Implicit intersection operator


I am having difficulty understanding the content of the following webpage:


I have created a small dummy spreadsheet that uses the RandomArray and Offset functions. I am wanting to understand when I use the "@" operator. Can someone, please, open my small spreadsheet, look at the contents, and, perhaps, offer a few words of advice as to when the "@" operator should be used or is required? 


Thank you!

5 Replies


The explanation :Implicit intersection logic reduces many values to a single value. Excel did this to force a formula to return a single value, since a cell could only contain a single value.


The new versions of Excel some formulas auto fills the values for us. But there are cases we don't need the whole set of values "guessed" by excel. You can try creating a list of values, Month Names Jan-Dec (A1:A12). Now on C1 you type the formula A1:A12. Excel will fill up all the rows down C1 with the values of your interval. But by adding "@" you will get only the first value. =@A1:A12

The same result you can replicate with some formula like =CHOOSE(1,A1:A12) and =@CHOOSE(1,A1:A12).

=OFFSET(A1,0,0,12,1) (Returns all values)

=@OFFSET(A1,0,0,12,1) (Returns only the first value)

Doesn't matter if is a Range or an array or a single value, using the "@" operator you will get as a result a single item or value.

By the way you can test your formulas =@OFFSET(G16:G21,0,0,6,1)

Best Response confirmed by KStecyk (Contributor)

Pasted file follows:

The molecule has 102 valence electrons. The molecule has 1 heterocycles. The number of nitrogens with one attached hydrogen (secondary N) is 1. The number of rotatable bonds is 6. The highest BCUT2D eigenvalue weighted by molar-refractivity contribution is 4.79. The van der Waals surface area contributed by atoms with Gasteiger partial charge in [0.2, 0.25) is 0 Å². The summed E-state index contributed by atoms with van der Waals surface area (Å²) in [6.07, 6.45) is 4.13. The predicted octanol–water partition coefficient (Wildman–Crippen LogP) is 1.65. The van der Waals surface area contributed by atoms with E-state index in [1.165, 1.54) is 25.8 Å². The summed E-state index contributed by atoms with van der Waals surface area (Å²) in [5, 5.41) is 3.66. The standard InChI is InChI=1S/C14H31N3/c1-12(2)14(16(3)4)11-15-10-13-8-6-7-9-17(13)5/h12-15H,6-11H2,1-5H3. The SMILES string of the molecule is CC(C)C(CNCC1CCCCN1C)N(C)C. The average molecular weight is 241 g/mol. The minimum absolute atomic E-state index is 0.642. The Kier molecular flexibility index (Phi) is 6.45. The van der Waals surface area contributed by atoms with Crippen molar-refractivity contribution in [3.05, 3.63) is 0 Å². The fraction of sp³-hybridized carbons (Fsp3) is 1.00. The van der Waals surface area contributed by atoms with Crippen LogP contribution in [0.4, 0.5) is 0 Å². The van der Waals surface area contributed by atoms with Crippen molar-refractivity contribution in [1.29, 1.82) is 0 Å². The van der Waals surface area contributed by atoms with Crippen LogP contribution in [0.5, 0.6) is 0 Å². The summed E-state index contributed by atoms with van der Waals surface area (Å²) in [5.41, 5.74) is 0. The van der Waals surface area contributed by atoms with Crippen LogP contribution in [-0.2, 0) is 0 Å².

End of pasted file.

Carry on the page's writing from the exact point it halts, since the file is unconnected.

Actually it works as explained in support article and forces exactly the same implicit intersection behaviour as it is in pre-DA Excel where it is performed silently by default.


OFFSET returns range, not array. Thus second point is applicable to your situation. Since formula returns horizontal range, you may return intersection with the column, not with the row. As for example


Implicit intersection with the row returns an error since returned by formula range has multiple values in the row, actually we have no intersection here. That could be illustrated on more simple example:


And if formula returns an array, not range, implicit intersection operator returns first element of such array.


Thank you for your response. I created a spreadsheet and worked through your examples, which I found helpful.

@Sergei Baklan 


Thank you for your response, including your spreadsheet. I opened your spreadsheet and followed your examples. I appreciate that you added additional information to help clarify.



@KStecyk , you are welcome, glad to help